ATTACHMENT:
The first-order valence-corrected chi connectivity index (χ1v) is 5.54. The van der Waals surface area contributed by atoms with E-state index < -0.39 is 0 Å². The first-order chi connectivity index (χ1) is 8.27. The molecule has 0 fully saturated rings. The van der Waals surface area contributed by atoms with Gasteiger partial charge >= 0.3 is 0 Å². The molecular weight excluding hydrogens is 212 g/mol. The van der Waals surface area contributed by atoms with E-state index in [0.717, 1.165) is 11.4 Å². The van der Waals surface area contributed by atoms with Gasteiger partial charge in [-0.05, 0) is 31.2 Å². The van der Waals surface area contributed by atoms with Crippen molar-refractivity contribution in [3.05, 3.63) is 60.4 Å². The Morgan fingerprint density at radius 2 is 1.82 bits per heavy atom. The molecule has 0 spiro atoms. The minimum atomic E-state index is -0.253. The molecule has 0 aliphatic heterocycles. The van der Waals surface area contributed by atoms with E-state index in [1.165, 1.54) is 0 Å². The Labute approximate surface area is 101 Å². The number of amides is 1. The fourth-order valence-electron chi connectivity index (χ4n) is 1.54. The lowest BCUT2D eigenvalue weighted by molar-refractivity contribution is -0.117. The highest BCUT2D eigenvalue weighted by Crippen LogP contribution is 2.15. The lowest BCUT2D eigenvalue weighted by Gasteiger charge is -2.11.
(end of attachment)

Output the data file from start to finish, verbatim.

The first-order valence-corrected chi connectivity index (χ1v) is 5.54. The van der Waals surface area contributed by atoms with E-state index < -0.39 is 0 Å². The first-order chi connectivity index (χ1) is 8.27. The molecule has 0 fully saturated rings. The van der Waals surface area contributed by atoms with Gasteiger partial charge >= 0.3 is 0 Å². The molecular weight excluding hydrogens is 212 g/mol. The van der Waals surface area contributed by atoms with E-state index in [0.717, 1.165) is 11.4 Å². The van der Waals surface area contributed by atoms with Gasteiger partial charge in [-0.05, 0) is 31.2 Å². The van der Waals surface area contributed by atoms with Crippen molar-refractivity contribution in [3.05, 3.63) is 60.4 Å². The Morgan fingerprint density at radius 2 is 1.82 bits per heavy atom. The molecule has 0 spiro atoms. The minimum atomic E-state index is -0.253. The molecule has 0 aliphatic heterocycles. The van der Waals surface area contributed by atoms with E-state index in [1.165, 1.54) is 0 Å². The Labute approximate surface area is 101 Å². The number of amides is 1. The fourth-order valence-electron chi connectivity index (χ4n) is 1.54. The lowest BCUT2D eigenvalue weighted by molar-refractivity contribution is -0.117. The highest BCUT2D eigenvalue weighted by Crippen LogP contribution is 2.15. The lowest BCUT2D eigenvalue weighted by Gasteiger charge is -2.11.